27. Clarke MJ, Broderick C, Hopewell S, et al. Compression stockings for preventing deep vein thrombosis in airline passengers. Cochrane Database Syst Rev. 2021;(4):CD004002.
28. Gavish I, Brenner B. Air travel and the risk of thromboembolism. Intern Emerg Med. 2011;6(2):113–116.
29. Tin AH, Rabinowitz P, Fowler H. Emotional support animals: considerations for documentation. Am Fam Physician. 2020;101(5):302–304. Accessed May 1, 2021. https://www.aafp.org/afp/2020/0301/p302.html
30. U.S. Department of Transportation. U.S. Department of Transportation announces final rule on traveling by air with service animals. December 2, 2020. Accessed May 1, 2021. https://www.transportation.gov/briefing-room/us-department-transportation-announces-final-rule-traveling-air-service-animals
31. Trevorrow T. Air travel and seizure frequency for individuals with epilepsy. Seizure. 2006;15(5):320–327.
32. Hastings, JD; Aerospace Medical Association. Medical guidelines for airline travel: air travel for passengers with neurological conditions. September 2014. Accessed May 1, 2021. http://www.asma.org/asma/media/asma/Travel-Publications/Medical%20Guidelines/Neurology-Sep-2014.pdf
33. ACOG Committee opinion no. 746: air travel during pregnancy. Obstet Gynecol. 2018;132(2):e64–e66.
34. Royal College of Obstetricians and Gynaecologists. Air travel and pregnancy: scientific impact paper no. 1. May 2013. Accessed May 1, 2021. http://www.asma.org/asma/media/asma/Travel-Publications/Medical%20Guidelines/RCOG-Pregnancy-and-Air-Travel-Scientific-Impact-Paper.pdf
35. Harvard Medical School. Are full-body airport scanners safe? June 2011. Accessed May 1, 2021. https://www.health.harvard.edu/diseases-and-conditions/are-full-body-airport-scanners-safe#:~:text=he%20authors%20begin%20with%20an,the%20biological%20effects%20of%20radiation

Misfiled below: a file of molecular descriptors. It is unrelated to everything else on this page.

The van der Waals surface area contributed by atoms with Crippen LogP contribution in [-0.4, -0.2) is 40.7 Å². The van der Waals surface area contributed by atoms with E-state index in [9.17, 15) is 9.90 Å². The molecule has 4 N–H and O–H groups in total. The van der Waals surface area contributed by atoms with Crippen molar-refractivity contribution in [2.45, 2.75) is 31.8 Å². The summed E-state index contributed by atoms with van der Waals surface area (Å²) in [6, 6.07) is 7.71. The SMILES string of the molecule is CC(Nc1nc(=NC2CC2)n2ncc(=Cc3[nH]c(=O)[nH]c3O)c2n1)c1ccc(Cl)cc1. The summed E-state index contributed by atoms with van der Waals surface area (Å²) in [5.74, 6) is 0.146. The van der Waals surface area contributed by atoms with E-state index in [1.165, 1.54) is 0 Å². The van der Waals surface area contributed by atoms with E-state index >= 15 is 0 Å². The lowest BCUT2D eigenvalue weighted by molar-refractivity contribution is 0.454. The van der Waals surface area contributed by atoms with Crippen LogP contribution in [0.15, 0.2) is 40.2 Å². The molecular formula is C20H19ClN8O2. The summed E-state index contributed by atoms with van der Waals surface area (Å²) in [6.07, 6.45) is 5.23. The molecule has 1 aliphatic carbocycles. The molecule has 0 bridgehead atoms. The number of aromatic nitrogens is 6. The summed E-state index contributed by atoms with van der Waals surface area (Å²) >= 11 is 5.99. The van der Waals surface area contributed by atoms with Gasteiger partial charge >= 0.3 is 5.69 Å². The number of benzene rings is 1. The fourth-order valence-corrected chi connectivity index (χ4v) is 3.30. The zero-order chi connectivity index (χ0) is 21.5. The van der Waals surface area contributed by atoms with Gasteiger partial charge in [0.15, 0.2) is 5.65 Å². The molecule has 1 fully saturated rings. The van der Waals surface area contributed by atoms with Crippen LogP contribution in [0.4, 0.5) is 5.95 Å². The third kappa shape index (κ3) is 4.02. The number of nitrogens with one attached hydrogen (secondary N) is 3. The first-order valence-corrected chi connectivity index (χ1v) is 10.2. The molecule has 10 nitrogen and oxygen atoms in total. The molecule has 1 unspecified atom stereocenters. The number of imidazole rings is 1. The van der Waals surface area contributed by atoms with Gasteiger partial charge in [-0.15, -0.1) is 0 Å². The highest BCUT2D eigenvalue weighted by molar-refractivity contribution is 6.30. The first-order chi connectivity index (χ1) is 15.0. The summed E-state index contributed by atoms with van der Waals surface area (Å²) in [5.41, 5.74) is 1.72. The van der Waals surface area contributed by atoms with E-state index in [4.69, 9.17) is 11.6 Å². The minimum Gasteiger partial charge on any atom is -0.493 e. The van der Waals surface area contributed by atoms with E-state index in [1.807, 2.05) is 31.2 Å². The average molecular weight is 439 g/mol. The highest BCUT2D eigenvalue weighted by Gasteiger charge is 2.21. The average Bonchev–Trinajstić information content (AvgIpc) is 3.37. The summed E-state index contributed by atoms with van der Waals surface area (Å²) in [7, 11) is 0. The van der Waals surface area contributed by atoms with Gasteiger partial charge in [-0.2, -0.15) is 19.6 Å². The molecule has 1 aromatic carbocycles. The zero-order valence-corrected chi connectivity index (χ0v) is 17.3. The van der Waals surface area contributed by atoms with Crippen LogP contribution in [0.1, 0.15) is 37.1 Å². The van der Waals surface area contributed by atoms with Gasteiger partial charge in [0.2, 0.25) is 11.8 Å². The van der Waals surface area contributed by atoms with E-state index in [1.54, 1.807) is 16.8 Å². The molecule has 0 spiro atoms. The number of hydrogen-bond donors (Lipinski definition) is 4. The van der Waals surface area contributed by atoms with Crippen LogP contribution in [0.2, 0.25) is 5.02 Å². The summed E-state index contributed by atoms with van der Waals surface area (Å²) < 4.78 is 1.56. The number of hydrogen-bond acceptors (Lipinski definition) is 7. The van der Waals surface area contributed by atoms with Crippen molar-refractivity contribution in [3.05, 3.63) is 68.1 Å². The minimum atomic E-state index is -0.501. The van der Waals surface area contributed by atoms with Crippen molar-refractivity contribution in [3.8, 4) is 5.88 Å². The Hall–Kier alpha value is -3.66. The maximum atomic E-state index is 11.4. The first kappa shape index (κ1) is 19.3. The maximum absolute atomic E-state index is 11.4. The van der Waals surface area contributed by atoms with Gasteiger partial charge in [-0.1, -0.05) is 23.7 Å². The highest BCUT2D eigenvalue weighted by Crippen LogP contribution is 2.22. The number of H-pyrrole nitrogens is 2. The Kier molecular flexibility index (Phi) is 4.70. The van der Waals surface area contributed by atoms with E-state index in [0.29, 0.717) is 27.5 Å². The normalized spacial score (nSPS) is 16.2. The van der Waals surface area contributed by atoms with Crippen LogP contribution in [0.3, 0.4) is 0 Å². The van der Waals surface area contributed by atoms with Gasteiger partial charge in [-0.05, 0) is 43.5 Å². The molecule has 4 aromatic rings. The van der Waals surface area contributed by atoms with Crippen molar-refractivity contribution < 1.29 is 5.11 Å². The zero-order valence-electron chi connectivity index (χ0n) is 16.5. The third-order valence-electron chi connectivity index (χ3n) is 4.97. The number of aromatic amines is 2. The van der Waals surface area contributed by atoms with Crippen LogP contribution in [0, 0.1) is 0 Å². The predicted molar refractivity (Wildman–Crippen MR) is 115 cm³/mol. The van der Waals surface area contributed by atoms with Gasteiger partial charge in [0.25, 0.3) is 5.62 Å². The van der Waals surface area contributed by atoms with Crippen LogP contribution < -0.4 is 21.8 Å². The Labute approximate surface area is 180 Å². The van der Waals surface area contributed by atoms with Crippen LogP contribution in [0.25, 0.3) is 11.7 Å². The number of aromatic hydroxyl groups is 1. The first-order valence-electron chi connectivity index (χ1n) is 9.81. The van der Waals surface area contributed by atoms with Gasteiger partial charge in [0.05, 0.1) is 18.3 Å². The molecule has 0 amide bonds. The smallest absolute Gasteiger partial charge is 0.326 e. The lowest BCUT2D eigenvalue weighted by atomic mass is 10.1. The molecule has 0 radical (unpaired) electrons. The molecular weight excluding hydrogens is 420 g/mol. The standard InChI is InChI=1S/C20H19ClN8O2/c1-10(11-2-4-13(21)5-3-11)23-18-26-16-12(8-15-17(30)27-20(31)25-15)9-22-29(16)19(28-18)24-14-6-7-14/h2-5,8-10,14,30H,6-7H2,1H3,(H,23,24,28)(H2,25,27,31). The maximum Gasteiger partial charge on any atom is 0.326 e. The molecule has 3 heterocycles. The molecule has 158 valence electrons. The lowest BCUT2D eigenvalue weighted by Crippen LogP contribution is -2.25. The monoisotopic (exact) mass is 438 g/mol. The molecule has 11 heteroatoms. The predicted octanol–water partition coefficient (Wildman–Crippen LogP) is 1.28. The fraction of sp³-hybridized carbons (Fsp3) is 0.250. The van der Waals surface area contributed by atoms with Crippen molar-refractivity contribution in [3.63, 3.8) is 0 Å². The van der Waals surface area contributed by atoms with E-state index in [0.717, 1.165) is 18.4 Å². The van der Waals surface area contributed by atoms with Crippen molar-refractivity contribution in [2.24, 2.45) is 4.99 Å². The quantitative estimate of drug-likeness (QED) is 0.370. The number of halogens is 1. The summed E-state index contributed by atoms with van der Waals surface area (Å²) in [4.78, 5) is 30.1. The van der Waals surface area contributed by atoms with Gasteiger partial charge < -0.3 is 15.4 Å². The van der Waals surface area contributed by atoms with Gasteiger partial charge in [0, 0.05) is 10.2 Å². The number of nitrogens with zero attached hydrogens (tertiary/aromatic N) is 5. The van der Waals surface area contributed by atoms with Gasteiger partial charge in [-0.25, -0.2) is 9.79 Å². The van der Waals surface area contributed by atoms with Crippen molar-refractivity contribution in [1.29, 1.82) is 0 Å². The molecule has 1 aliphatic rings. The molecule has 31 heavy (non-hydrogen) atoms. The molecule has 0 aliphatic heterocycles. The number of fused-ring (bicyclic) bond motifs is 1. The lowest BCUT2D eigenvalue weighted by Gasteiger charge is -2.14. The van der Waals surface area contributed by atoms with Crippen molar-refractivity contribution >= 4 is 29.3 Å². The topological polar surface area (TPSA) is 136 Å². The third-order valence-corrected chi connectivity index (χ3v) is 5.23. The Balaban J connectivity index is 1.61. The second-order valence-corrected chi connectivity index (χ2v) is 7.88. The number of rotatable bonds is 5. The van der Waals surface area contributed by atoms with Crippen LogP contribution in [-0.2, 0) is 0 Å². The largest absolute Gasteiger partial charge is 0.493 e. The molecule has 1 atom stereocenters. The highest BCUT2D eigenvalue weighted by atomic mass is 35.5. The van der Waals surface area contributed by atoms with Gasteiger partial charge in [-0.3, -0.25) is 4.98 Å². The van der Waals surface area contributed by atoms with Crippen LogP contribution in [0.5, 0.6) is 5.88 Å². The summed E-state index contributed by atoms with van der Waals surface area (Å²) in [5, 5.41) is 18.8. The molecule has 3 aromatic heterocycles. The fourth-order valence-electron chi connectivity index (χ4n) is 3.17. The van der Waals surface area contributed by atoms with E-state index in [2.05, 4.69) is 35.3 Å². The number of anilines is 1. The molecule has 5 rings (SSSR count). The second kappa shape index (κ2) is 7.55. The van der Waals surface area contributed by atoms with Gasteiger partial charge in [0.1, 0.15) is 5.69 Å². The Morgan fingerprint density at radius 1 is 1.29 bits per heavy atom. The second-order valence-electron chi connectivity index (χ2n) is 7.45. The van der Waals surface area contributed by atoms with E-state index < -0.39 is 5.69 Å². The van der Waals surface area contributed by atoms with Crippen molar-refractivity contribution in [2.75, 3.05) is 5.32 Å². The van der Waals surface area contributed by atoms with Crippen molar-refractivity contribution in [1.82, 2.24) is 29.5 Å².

36. Aerospace Medical Association. Ophthalmological conditions. May 2003. Accessed May 1, 2021. http://www.asma.org/asma/media/asma/Travel-Publications/Medical%20Guidelines/Ophthalmological-Conditions.pdf
37. Bettes TN, McKenas DK. Medical advice for commercial air travelers. Am Fam Physician. 1999;60(3):801–808, 810. Accessed May 1, 2021. https://www.aafp.org/afp/1999/0901/p801.html
38. Aerospace Medical Association. Jet lag. May 2003. Accessed May 1, 2021. https://www.asma.org/asma/media/asma/Travel-Publications/Medical%20Guidelines/Jet-Lag.pdf
39. Choy M, Salbu RL. Jet lag: current and potential therapies. PT. 2011;36(4):221–231.
40. Waterhouse J, Reilly T, Atkinson G, et al. Jet lag: trends and coping strategies. Lancet. 2007;369(9567):1117–1129.
41. Herxheimer A, Petrie KJ. Melatonin for the prevention and treatment of jet lag. Cochrane Database Syst Rev. 2002;(2):CD001520.
42. Divers Alert Network. February 1, 2017. Accessed May 11, 2021. https://dan.org/alert-diver/article/flying-after-pool-diving-2/
43. Mitchell GW, Martin GJ. Chapter 19 Infectious diseases. In: Davis JR, Johnson R, Stepanek J, et al. Fundamentals of Aerospace Medicine. 4th ed. Lippincott Williams & Wilkins; 2008:432–446.
44. Centers for Disease Control and Prevention. Domestic travel during COVID-19. Updated April 27, 2021. Accessed April 30, 2021. https://www.cdc.gov/coronavirus/2019-ncov/travelers/travel-during-covid19.html
45. Co M, Ng J, Kwong A. Air travel and postoperative lymph-edema—a systematic review. Clin Breast Cancer. 2018;18(1):e151–e155.
46. Hu JS, Smith JK. In-flight medical emergencies. Am Fam Physician. 2021;103(9):547–552. Accessed April 30, 2021. https://www.aafp.org/afp/2021/0501/p547.html
Copyright © 2021 by the American Academy of Family Physicians.
This content is owned by the AAFP. A person viewing it online may make one printout of the material and may use that printout only for his or her personal, non-commercial reference. This material may not otherwise be downloaded, copied, printed, stored, transmitted or reproduced in any medium, whether now known or later invented, except as authorized in writing by the AAFP. Contact firstname.lastname@example.org for copyright questions and/or permission requests.
Want to use this article elsewhere? Get Permissions